Strategic and annual planning problems? Help is at hand!
This is the term that is busiest for schools. Instead of winding down, we wind up as we cope with end-of-year reporting and planning for the next year, as well as managing ‘business-as-usual’. My recent work with principals and senior management highlighted the support that schools need in order to develop their strategic and annual plans. Plans are really just theories – they are theories about what we think will make THE difference we are seeking.
If the theory is to be proven correct in practice, the plan needs to be simple enough and different enough to be a real test of the theory. It is difficult to be succinct and clear – and comply with legislation – and really plan something that is going to make a difference to those whose performance most needs a lift. But that is why we plan.
So – here are some tips:
keep it very simple; just have one or two major goals that are focused on the difference you want in the learners – not the teachers
- then talk to teachers, students and families about what the adults have to do differently to get that shift
- then talk to students about their contribution
These ideas about what everyone needs to do differently (strategies) become your theory for improvement. Like the adults, students need to be specific about their planned actions and commit to them. Students need to be part of the plan.
Don’t forget to analyse very basic things in your school to see if they are truly aligned to your goals for improving student outcomes. Don’t just think about the professional learning you need to do. Think about the meetings you have – do you use that time well to really work on improving outcomes for students? Do you have the meetings you really need to have? Are you really examining what is going on for the students? Your staff and school will tell you the answers to these questions if you are brave enough to ask them.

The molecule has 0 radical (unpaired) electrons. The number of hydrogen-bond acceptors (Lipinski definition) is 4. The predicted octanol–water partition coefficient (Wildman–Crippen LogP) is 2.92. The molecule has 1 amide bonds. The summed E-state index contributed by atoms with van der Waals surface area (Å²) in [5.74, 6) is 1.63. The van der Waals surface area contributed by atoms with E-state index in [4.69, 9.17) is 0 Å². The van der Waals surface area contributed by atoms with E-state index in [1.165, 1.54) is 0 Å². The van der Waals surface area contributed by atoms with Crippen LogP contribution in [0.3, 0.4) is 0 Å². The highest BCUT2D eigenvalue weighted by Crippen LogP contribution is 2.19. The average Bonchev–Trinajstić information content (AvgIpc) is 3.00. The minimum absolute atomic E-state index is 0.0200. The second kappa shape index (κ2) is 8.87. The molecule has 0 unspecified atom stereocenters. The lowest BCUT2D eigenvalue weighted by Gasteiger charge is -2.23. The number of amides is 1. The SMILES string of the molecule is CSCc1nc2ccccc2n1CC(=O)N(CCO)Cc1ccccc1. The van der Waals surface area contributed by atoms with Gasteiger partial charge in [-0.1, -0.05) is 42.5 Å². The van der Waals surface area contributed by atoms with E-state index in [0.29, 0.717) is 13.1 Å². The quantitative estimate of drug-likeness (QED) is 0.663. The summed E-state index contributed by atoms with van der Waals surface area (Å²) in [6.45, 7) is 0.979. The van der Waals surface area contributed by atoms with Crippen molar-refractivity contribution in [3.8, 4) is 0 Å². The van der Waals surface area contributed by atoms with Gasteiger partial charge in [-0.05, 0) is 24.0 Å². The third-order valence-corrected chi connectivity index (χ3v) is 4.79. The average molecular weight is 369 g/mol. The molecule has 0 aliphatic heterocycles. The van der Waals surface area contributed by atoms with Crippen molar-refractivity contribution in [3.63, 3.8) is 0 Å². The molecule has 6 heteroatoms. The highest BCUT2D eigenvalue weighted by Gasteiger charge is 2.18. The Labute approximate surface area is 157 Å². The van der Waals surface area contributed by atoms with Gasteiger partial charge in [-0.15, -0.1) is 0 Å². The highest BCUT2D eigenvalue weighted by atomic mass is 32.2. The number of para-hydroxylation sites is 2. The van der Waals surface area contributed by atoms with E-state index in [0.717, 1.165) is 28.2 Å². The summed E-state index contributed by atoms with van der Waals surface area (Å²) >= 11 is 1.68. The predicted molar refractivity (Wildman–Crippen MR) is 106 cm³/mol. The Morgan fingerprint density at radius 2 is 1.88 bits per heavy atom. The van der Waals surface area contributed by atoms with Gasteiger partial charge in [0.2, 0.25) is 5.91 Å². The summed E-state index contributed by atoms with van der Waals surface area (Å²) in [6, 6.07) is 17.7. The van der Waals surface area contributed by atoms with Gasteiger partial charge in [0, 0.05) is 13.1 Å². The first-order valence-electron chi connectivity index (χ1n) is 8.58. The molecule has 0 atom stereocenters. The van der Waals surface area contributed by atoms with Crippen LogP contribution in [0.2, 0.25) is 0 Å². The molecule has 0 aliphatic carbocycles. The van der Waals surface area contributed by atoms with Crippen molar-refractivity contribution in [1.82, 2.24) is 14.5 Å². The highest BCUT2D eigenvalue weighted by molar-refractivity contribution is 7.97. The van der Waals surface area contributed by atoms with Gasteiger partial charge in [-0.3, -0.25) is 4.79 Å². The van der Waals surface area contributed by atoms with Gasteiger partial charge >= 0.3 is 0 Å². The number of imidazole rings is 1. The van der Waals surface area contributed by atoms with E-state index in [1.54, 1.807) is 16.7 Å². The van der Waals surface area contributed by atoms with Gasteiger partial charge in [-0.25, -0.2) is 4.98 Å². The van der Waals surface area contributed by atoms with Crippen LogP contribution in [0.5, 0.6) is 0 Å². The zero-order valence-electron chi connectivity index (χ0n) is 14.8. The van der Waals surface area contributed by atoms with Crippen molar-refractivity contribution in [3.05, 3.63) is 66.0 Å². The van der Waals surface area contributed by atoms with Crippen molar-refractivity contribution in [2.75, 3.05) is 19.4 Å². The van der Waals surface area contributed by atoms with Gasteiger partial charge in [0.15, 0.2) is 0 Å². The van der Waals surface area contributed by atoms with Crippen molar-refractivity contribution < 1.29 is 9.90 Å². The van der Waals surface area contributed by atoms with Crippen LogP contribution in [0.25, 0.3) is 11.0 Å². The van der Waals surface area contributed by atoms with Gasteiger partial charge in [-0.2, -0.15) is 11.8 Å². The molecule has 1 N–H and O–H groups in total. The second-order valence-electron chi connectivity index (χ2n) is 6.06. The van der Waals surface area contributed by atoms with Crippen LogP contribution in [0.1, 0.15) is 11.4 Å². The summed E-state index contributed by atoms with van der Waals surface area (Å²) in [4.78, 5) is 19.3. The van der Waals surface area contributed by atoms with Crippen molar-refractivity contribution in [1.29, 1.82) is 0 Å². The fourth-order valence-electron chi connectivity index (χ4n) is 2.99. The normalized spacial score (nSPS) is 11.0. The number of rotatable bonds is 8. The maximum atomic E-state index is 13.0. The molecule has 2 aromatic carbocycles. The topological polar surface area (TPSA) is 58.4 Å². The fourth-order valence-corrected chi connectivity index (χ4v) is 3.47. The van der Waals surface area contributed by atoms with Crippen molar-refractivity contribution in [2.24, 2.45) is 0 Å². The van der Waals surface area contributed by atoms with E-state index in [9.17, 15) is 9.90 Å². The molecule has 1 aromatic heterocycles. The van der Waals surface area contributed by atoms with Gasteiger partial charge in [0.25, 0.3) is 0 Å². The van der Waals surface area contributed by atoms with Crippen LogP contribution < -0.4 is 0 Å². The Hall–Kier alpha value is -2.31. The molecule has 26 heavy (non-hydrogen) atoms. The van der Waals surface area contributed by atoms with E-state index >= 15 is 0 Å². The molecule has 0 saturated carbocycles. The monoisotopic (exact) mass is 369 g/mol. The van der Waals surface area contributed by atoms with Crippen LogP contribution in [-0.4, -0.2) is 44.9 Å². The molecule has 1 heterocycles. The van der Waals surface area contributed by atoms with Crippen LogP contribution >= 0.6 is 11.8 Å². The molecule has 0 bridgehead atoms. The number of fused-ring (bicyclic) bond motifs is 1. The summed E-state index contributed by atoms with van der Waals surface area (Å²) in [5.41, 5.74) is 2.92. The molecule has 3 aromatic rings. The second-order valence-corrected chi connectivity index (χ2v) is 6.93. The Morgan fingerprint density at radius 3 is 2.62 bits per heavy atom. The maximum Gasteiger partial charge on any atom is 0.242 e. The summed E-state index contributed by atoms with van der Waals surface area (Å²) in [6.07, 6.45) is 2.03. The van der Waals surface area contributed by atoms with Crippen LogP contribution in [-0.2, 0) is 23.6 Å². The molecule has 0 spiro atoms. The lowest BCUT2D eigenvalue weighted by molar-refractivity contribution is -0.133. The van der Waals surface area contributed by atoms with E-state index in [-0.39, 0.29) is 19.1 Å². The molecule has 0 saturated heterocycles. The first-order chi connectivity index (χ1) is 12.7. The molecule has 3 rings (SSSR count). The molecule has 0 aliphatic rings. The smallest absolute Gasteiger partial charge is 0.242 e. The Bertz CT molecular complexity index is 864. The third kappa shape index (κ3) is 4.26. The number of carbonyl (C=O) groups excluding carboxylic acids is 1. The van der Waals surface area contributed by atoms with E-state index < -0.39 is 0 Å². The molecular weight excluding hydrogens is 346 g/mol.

I worked on a template that supports schools to clearly identify what is required in order to clarify their strategic thinking and comply with NZ legislation. In collaboration with the Planning and Reporting staff from the Ministry of Education we have tried to ensure that we have an aligned view of some aspects of ‘best practice’ in schools' strategic and annual planning. A good plan is a simple and clear plan.
I know that a template cannot speak to the many nuances of contexts nor can it answer questions that may arise. It is merely a scaffold and obviously people will have a variety of philosophies about what good planning for improved outcomes entails. I do not suggest that this template is the one and only way of planning – merely that this is one way that has a close focus on serving the needs of all students.
So, if you are having trouble making your plan concise and closely aligned to student achievement goals, try using the template that I have provided on our UACEL website at http://www.uacel.ac.nz/resources/centre-resources.
The key to making a plan into a good outcome, is to be clear about how you will monitor progress every single term. You need some indicators of student progress to review to see if your theory is a good theory. If you are not getting shifts after one term, don't assume you will get them later. If it is not working after two terms – stop and think again. You need a new theory! Don’t keep pursuing what isn’t working for your priority learners.